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Has anybody implemented a feature where if the user has not touched the screen for a certain time period, you take a certain action? I'm trying to figure out the best way to do that.

There's this somewhat-related method in UIApplication:

[UIApplication sharedApplication].idleTimerDisabled;

It'd be nice if you instead had something like this:

NSTimeInterval timeElapsed = [UIApplication sharedApplication].idleTimeElapsed;

Then I could set up a timer and periodically check this value, and take some action when it exceeds a threshold.

Hopefully that explains what I'm looking for. Has anyone tackled this issue already, or have any thoughts on how you would do it? Thanks.

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7 Answers 7

up vote 111 down vote accepted

Here's the answer I had been looking for:

Have your application delegate subclass UIApplication. In the implementation file, override the sendEvent: method like so:

- (void)sendEvent:(UIEvent *)event {
    [super sendEvent:event];

    // Only want to reset the timer on a Began touch or an Ended touch, to reduce the number of timer resets.
    NSSet *allTouches = [event allTouches];
    if ([allTouches count] > 0) {
        // allTouches count only ever seems to be 1, so anyObject works here.
        UITouchPhase phase = ((UITouch *)[allTouches anyObject]).phase;
        if (phase == UITouchPhaseBegan || phase == UITouchPhaseEnded)
            [self resetIdleTimer];

- (void)resetIdleTimer {
    if (idleTimer) {
        [idleTimer invalidate];
        [idleTimer release];

    idleTimer = [[NSTimer scheduledTimerWithTimeInterval:maxIdleTime target:self selector:@selector(idleTimerExceeded) userInfo:nil repeats:NO] retain];

- (void)idleTimerExceeded {
    NSLog(@"idle time exceeded");

where maxIdleTime and idleTimer are instance variables.

In order for this to work, you also need to modify your main.m to tell UIApplicationMain to use your delegate class (in this example, AppDelegate) as the principal class:

int retVal = UIApplicationMain(argc, argv, @"AppDelegate", @"AppDelegate");
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Hi Mike, My AppDelegate is inherting from NSObject So changed it UIApplication and Implement above methods to detect user becoming idle but i am getting error "Terminating app due to uncaught exception 'NSInternalInconsistencyException', reason: 'There can only be one UIApplication instance.'".. is anything else i need to do...? –  mihir mehta Jun 23 '10 at 6:42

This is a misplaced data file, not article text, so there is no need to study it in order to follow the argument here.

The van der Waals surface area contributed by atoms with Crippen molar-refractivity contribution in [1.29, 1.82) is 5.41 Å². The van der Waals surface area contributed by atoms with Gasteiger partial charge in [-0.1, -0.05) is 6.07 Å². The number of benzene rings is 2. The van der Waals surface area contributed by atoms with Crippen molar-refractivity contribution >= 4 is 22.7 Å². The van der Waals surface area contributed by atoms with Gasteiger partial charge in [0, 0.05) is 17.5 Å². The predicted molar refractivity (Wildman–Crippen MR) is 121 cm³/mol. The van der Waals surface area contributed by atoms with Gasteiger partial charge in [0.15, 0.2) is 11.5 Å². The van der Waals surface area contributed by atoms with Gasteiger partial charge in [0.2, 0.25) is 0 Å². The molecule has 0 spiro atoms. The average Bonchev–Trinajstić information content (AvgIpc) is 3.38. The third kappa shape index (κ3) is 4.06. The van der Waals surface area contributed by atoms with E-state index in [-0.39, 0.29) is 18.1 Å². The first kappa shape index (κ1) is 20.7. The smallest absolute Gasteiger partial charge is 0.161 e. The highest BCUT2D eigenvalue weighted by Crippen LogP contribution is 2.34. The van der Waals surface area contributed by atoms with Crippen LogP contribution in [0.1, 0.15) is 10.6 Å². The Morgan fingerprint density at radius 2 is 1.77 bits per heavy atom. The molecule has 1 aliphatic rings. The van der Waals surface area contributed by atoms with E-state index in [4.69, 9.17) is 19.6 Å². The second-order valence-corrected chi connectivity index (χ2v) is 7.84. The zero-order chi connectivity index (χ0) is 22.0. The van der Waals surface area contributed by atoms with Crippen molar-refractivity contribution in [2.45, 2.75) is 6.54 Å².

I've used the same approach, it works fine! ;) –  SlowTree Feb 22 '12 at 21:09
I would add that the UIApplication subclass should be separate from the UIApplicationDelegate subclass –  boliva Mar 15 '12 at 21:30
Thanks. It works great as expected :). –  Premal Mistry Jun 5 '12 at 20:40
A complete example can be found here: icodeblog.com/2011/09/19/… –  Brian Colavito Oct 4 '12 at 20:53

I have a variation of the idle timer solution which doesn't require subclassing UIApplication. It works on a specific UIViewController subclass, so is useful if you only have one view controller (like an interactive app or game may have) or only want to handle idle timeout in a specific view controller.

It also does not re-create the NSTimer object every time the idle timer is reset. It only creates a new one if the timer fires.

Your code can call resetIdleTimer for any other events that may need to invalidate the idle timer (such as significant accelerometer input).

@interface MainViewController : UIViewController
    NSTimer *idleTimer;

#define kMaxIdleTimeSeconds 60.0

@implementation MainViewController

#pragma mark -
#pragma mark Handling idle timeout

- (void)resetIdleTimer {
    if (!idleTimer) {
        idleTimer = [[NSTimer scheduledTimerWithTimeInterval:kMaxIdleTimeSeconds
                                                     repeats:NO] retain];
    else {
        if (fabs([idleTimer.fireDate timeIntervalSinceNow]) < kMaxIdleTimeSeconds-1.0) {
            [idleTimer setFireDate:[NSDate dateWithTimeIntervalSinceNow:kMaxIdleTimeSeconds]];

- (void)idleTimerExceeded {
    [idleTimer release]; idleTimer = nil;
    [self startScreenSaverOrSomethingInteresting];
    [self resetIdleTimer];

- (UIResponder *)nextResponder {
    [self resetIdleTimer];
    return [super nextResponder];

- (void)viewDidLoad {
    [super viewDidLoad];
    [self resetIdleTimer];


(memory cleanup code excluded for brevity.)

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+1 really good answer i was really helped –  Saawan Mar 11 '11 at 10:53
Very good. This answer rocks! Beats the answer marked as correct although i know it was a lot earlier but this is a better solution now. –  Chintan Patel Jun 8 '11 at 19:48
Good solution. Thanks a lot. –  Prazi Aug 22 '11 at 7:21
Brilliant. Thanks! –  Stavash Dec 29 '11 at 9:53
@GregMaletic : i had the same issue but finally i have added - (void)scrollViewWillBeginDragging:(UIScrollView *)scrollView { NSLog(@"Will begin dragging"); } - (void)scrollViewDidScroll:(UIScrollView *)scrollView { NSLog(@"Did Scroll"); [self resetIdleTimer]; } have u tried this ? –  Akshay Aher Jul 1 '13 at 7:38

This thread was a great help, and I wrapped it up into a UIWindow subclass that sends out notifications. I chose notifications to make it a real loose coupling, but you can add a delegate easily enough.